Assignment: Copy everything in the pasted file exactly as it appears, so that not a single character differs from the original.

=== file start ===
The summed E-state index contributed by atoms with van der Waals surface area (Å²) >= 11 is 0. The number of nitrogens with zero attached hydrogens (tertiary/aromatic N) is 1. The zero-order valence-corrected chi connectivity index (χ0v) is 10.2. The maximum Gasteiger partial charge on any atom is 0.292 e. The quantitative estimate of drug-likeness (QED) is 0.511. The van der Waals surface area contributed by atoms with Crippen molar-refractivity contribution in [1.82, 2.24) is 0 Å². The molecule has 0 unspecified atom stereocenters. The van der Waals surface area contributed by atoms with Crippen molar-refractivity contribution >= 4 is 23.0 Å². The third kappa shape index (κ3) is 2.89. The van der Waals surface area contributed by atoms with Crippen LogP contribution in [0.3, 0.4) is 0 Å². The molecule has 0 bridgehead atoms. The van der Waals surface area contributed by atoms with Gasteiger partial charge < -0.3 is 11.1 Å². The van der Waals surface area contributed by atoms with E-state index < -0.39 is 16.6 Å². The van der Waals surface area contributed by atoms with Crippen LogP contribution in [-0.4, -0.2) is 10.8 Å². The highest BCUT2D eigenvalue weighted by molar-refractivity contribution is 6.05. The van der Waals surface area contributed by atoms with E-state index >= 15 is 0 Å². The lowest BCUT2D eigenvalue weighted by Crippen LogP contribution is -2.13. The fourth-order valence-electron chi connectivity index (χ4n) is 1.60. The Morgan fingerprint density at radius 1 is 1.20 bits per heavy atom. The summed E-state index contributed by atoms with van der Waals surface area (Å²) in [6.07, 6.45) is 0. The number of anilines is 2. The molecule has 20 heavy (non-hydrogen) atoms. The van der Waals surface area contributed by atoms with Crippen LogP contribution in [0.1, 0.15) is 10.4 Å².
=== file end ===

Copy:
The summed E-state index contributed by atoms with van der Waals surface area (Å²) >= 11 is 0. The number of nitrogens with zero attached hydrogens (tertiary/aromatic N) is 1. The zero-order valence-corrected chi connectivity index (χ0v) is 10.2. The maximum Gasteiger partial charge on any atom is 0.292 e. The quantitative estimate of drug-likeness (QED) is 0.511. The van der Waals surface area contributed by atoms with Crippen molar-refractivity contribution in [1.82, 2.24) is 0 Å². The molecule has 0 unspecified atom stereocenters. The van der Waals surface area contributed by atoms with Crippen molar-refractivity contribution >= 4 is 23.0 Å². The third kappa shape index (κ3) is 2.89. The van der Waals surface area contributed by atoms with Crippen LogP contribution in [0.3, 0.4) is 0 Å². The molecule has 0 bridgehead atoms. The van der Waals surface area contributed by atoms with Gasteiger partial charge < -0.3 is 11.1 Å². The van der Waals surface area contributed by atoms with E-state index < -0.39 is 16.6 Å². The van der Waals surface area contributed by atoms with Crippen LogP contribution in [-0.4, -0.2) is 10.8 Å². The highest BCUT2D eigenvalue weighted by molar-refractivity contribution is 6.05. The van der Waals surface area contributed by atoms with E-state index >= 15 is 0 Å². The lowest BCUT2D eigenvalue weighted by Crippen LogP contribution is -2.13. The fourth-order valence-electron chi connectivity index (χ4n) is 1.60. The Morgan fingerprint density at radius 1 is 1.20 bits per heavy atom. The summed E-state index contributed by atoms with van der Waals surface area (Å²) in [6.07, 6.45) is 0. The number of anilines is 2. The molecule has 20 heavy (non-hydrogen) atoms. The van der Waals surface area contributed by atoms with Crippen LogP contribution in [0.1, 0.15) is 10.4 Å².